Israelis read a lot, more than most nations, and this week it’s “Shavua Hasefer,” the national book week where tables and displays are put out in every town, village and city square across the country for an entire week, attracting massive numbers of Jewish bookworms waiting to dive into the latest yarn.
On the tables across the country we can find a new Messianic publication in Hebrew which translates, “Animals Do Their Thing.” Written and published by the Messianic Jewish publishing house Hachotam, located on a kibbutz in the south of the country, this is the first time a Messianic publication has broken into the mainstream of the Israeli Hebrew language book world.
With a deal to create an egalitarian space at the Western Wall stalled in the face of ultra-Orthodox pressure, pluralistic Jewish leaders have called for a mass prayer service to be held Thursday adjacent to the Orthodox-run prayer plaza, in contravention of the usual practice at the site.
Reform and Conservative leaders “will gather in the large plaza behind the mehitza [separation]-divided prayer area,” at 5 p.m., according to a blog post by rabbis Pamela Frydman and Stanley Davids published on The Times of Israel.
Christian schools in Israel that say they face financial collapse over the state’s failure to make good on a funding pledge could be saved by the intervention of Social Equality Minister Gila Gamliel, The Times of Israel has learned.
The network of 47 schools, which are almost all Catholic and cater to some 33,000 mostly Muslim children, took strike action at the start of the current school year last September over budget cuts that officials said amounted to hundreds of millions of shekels. And now the massive grant promised by the Education Ministry in order to end the strike is three months overdue.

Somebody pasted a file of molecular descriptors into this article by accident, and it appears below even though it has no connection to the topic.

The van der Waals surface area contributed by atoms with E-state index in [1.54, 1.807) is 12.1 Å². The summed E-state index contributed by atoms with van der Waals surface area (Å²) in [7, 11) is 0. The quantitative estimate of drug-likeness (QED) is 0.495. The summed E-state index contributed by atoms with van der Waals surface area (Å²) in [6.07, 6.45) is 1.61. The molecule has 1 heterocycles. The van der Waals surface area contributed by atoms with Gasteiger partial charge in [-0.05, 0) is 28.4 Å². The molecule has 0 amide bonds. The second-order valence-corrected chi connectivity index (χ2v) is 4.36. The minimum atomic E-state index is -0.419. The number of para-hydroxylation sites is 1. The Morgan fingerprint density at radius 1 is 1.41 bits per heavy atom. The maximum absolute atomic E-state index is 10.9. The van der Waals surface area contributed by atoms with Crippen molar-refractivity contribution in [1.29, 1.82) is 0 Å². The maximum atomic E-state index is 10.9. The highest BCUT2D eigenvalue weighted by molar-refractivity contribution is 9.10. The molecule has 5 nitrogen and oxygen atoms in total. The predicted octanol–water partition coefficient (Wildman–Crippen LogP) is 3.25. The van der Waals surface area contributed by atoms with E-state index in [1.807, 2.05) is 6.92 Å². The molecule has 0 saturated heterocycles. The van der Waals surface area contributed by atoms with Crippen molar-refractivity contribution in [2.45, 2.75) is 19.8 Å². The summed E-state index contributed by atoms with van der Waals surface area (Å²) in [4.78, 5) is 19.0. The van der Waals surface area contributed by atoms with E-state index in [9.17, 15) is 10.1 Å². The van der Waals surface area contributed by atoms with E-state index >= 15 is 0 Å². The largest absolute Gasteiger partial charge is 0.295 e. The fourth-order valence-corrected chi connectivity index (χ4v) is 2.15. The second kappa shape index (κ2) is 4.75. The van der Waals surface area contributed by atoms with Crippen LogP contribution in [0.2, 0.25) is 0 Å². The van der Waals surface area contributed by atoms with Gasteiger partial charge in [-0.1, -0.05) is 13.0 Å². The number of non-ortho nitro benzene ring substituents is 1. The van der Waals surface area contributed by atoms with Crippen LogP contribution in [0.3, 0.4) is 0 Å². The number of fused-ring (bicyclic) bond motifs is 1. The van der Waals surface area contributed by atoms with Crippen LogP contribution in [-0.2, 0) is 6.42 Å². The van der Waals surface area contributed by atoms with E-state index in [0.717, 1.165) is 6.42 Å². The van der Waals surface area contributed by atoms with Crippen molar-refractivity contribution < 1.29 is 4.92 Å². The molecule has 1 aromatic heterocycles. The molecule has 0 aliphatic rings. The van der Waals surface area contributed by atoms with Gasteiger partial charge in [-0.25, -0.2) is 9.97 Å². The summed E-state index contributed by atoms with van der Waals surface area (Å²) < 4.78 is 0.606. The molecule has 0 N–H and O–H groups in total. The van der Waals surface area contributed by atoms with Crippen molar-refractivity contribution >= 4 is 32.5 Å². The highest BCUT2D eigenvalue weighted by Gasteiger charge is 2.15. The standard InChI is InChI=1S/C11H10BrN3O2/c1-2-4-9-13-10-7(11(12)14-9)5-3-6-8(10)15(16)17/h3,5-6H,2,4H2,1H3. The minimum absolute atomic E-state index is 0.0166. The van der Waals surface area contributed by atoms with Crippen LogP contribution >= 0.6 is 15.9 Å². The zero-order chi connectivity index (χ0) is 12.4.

A growing number of young Arabic-speaking Christians are volunteering to serve in the Israeli army. Some even want their service to be mandatory, as it is for Jews. But there are some elements in Arab Christian society that remain hostile to this phenomenon.
That was the experience of a young Arabic-speaking Christian who spoke to Israel’s Mako news portal. Identified only as “Y” for his own safety, the young man recounted how his family and friends urged him not to join the IDF, and how his insistence on doing so earned him death threats and a physical beating.
Jerusalem’s Sephardic chief rabbi on Tuesday conducted an Orthodox prayer service at the mixed-gender plaza at the Western Wall, a site newly designated for Reform and Conservative worship. Accompanied by police and some two dozen worshipers, Rabbi Shomo Amar had a makeshift barrier to separate men and women erected before presiding over prayers at the site.
The new egalitarian pavilion at the Western Wall has pitted the Reform and Conservative movements in Israel and the United States against Israel’s Orthodox-controlled Chief Rabbinate, which administers the holy site. The Conservative Movement in Israel was outraged by the “provocative” visit Tuesday, and called it an act of “deliberate sabotage” for Jewish relations.
The Knesset Ethics Committee on Tuesday upheld an eight-month ban preventing lawmakers from visiting the Temple Mount in Jerusalem, but said it would back a police decision to scale back the restrictions next month. The committee said it had been briefed by police on the situation at the holy site, and voted “in the meantime, not to change its earlier decision.”
“However, when security officials decide to permit entry to Knesset members to the Temple Mount, the committee will convene and change its decision accordingly,” it said. Police have proposed that Muslim lawmakers should be allowed to renew their visits to the site in the last week of Ramadan — corresponding with the first week of July — with Jewish lawmakers being allowed to renew their visits the following week.